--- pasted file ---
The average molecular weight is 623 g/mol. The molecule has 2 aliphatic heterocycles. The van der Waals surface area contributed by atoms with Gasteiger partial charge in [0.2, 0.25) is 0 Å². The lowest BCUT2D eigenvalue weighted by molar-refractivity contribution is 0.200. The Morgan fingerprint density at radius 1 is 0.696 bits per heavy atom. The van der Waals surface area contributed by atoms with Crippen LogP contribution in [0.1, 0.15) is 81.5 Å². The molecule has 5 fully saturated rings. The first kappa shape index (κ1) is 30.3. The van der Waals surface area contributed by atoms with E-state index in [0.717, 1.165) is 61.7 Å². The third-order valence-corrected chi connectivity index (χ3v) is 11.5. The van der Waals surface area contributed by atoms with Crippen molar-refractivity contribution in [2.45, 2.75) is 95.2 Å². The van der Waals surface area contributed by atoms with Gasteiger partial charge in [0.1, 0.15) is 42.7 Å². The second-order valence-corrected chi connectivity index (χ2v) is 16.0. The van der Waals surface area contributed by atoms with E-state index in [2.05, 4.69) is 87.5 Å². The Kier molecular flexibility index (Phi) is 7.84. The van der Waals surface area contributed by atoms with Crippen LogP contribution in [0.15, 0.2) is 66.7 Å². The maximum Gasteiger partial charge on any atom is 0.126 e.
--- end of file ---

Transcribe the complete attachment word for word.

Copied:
The average molecular weight is 623 g/mol. The molecule has 2 aliphatic heterocycles. The van der Waals surface area contributed by atoms with Gasteiger partial charge in [0.2, 0.25) is 0 Å². The lowest BCUT2D eigenvalue weighted by molar-refractivity contribution is 0.200. The Morgan fingerprint density at radius 1 is 0.696 bits per heavy atom. The van der Waals surface area contributed by atoms with Crippen LogP contribution in [0.1, 0.15) is 81.5 Å². The molecule has 5 fully saturated rings. The first kappa shape index (κ1) is 30.3. The van der Waals surface area contributed by atoms with E-state index in [0.717, 1.165) is 61.7 Å². The third-order valence-corrected chi connectivity index (χ3v) is 11.5. The van der Waals surface area contributed by atoms with Crippen molar-refractivity contribution in [2.45, 2.75) is 95.2 Å². The van der Waals surface area contributed by atoms with Gasteiger partial charge in [0.1, 0.15) is 42.7 Å². The second-order valence-corrected chi connectivity index (χ2v) is 16.0. The van der Waals surface area contributed by atoms with E-state index in [2.05, 4.69) is 87.5 Å². The Kier molecular flexibility index (Phi) is 7.84. The van der Waals surface area contributed by atoms with Crippen LogP contribution in [0.15, 0.2) is 66.7 Å². The maximum Gasteiger partial charge on any atom is 0.126 e.